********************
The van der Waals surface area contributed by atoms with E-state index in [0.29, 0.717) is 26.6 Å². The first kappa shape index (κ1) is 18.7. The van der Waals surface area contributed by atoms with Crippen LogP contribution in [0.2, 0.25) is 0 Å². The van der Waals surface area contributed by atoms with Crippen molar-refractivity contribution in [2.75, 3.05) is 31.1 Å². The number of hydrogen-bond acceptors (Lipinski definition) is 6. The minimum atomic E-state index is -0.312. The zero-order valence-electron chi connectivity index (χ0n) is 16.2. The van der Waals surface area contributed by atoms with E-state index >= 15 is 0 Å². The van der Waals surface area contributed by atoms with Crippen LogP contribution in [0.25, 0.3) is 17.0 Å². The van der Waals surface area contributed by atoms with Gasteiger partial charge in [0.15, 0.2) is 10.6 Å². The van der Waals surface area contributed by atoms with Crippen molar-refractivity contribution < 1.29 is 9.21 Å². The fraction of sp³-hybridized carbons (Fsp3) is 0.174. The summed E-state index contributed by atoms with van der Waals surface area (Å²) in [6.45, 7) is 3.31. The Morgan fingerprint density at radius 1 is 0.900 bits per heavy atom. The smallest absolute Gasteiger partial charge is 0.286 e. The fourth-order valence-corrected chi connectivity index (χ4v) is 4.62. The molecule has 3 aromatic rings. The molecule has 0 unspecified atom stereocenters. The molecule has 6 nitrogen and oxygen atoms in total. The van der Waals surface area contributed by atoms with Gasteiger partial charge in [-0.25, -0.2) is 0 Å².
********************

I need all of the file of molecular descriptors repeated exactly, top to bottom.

The van der Waals surface area contributed by atoms with E-state index in [0.29, 0.717) is 26.6 Å². The first kappa shape index (κ1) is 18.7. The van der Waals surface area contributed by atoms with Crippen LogP contribution in [0.2, 0.25) is 0 Å². The van der Waals surface area contributed by atoms with Crippen molar-refractivity contribution in [2.75, 3.05) is 31.1 Å². The number of hydrogen-bond acceptors (Lipinski definition) is 6. The minimum atomic E-state index is -0.312. The zero-order valence-electron chi connectivity index (χ0n) is 16.2. The van der Waals surface area contributed by atoms with E-state index >= 15 is 0 Å². The van der Waals surface area contributed by atoms with Crippen LogP contribution in [0.25, 0.3) is 17.0 Å². The van der Waals surface area contributed by atoms with Gasteiger partial charge in [0.15, 0.2) is 10.6 Å². The van der Waals surface area contributed by atoms with Crippen molar-refractivity contribution < 1.29 is 9.21 Å². The fraction of sp³-hybridized carbons (Fsp3) is 0.174. The summed E-state index contributed by atoms with van der Waals surface area (Å²) in [6.45, 7) is 3.31. The Morgan fingerprint density at radius 1 is 0.900 bits per heavy atom. The smallest absolute Gasteiger partial charge is 0.286 e. The fourth-order valence-corrected chi connectivity index (χ4v) is 4.62. The molecule has 3 aromatic rings. The molecule has 0 unspecified atom stereocenters. The molecule has 6 nitrogen and oxygen atoms in total. The van der Waals surface area contributed by atoms with Gasteiger partial charge in [-0.25, -0.2) is 0 Å².